What’s the most promising aspect of mobility in market research? Mobile ethnography—not pushing surveys to mobile devices.
Mobile Ethnography: Innovation in Progress
While there are only a few tools available so far, this area is developing quickly. Imagine being able to ask people to basically research themselves. They can opt-in to a research experience using their mobile phones, take pictures and videos of where they are, capture sound bites as they’re happening, scan barcodes or QR codes of interest, and so forth. Cool? Yes.
So what’s the downside? This market research technique isn’t perfectly controllable. Participants will vary in their adherence to instructions, volume of contributions, and time spent. There will be inconsistencies, and surprises.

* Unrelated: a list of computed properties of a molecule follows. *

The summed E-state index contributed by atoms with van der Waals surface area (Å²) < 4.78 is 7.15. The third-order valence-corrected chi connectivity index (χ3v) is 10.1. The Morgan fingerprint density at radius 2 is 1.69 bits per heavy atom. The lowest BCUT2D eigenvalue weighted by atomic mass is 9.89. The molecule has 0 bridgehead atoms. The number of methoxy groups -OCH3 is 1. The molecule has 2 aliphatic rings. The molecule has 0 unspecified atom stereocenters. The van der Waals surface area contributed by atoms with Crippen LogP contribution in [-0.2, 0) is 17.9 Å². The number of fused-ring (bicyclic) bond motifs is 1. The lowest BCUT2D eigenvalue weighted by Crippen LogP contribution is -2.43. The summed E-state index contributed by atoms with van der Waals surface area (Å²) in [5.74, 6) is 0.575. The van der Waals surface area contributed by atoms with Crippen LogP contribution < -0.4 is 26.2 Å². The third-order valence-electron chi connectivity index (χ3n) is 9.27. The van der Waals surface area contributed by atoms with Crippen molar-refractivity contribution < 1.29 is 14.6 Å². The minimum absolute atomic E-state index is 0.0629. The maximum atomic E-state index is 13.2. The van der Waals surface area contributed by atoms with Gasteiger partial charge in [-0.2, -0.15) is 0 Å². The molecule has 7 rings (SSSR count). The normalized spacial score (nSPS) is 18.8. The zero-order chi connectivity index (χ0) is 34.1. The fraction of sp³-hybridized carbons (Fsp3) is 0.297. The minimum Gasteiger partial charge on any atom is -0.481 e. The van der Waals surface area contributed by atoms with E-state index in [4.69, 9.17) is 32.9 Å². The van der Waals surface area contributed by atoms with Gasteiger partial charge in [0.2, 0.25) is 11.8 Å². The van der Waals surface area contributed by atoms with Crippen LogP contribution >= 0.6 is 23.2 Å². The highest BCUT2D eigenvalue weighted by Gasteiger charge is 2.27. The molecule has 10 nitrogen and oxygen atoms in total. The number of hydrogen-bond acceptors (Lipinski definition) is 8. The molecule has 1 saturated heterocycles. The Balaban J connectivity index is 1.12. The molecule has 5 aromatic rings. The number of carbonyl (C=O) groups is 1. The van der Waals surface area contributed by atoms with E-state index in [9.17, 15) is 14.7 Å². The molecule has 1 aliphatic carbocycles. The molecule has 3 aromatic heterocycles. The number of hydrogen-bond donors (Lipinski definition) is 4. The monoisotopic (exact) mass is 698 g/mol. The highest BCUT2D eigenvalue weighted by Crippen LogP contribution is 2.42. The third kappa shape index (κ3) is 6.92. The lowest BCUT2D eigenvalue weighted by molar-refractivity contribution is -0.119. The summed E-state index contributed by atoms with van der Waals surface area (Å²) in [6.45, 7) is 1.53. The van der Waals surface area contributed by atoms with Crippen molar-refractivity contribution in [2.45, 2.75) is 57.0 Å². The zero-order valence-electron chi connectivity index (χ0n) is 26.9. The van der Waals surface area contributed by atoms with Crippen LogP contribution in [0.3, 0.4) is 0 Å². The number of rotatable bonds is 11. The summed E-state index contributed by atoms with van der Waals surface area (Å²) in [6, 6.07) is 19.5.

So like anything else, it’s a trade-off. Yes, there are inconsistencies—but for some research needs, mobile ethnography offers superior speed, respondent engagement and ultimately insights. It’s not as structured as a “conventional” survey, but that’s ok.
Healthier Market Research?
I like organic produce. But it tends to be more inconsistent in appearance than “conventional” options. Similarly, some new ‘organic’ market research tools (like mobile ethnography), are a bit more inconsistent—but perhaps more nutritious. We researchers need to raise awareness with our clients, be they internal or external, that the flaws of some new methods are really cosmetic; that at the heart of new methods, we’re getting something that’s potentially a lot tastier.
Check out some of the early products. Three are below and, when you check them out, you will see they are very different from one another.
- QualMeetings from 20/20 Research
- EthOS from EthOS App, a UK-based firm
- And the folks at MyServiceFellow are offering a free demo (as of January 2014—this may change at any time).
[Want to read more about organic market research options? Download our white paper here.]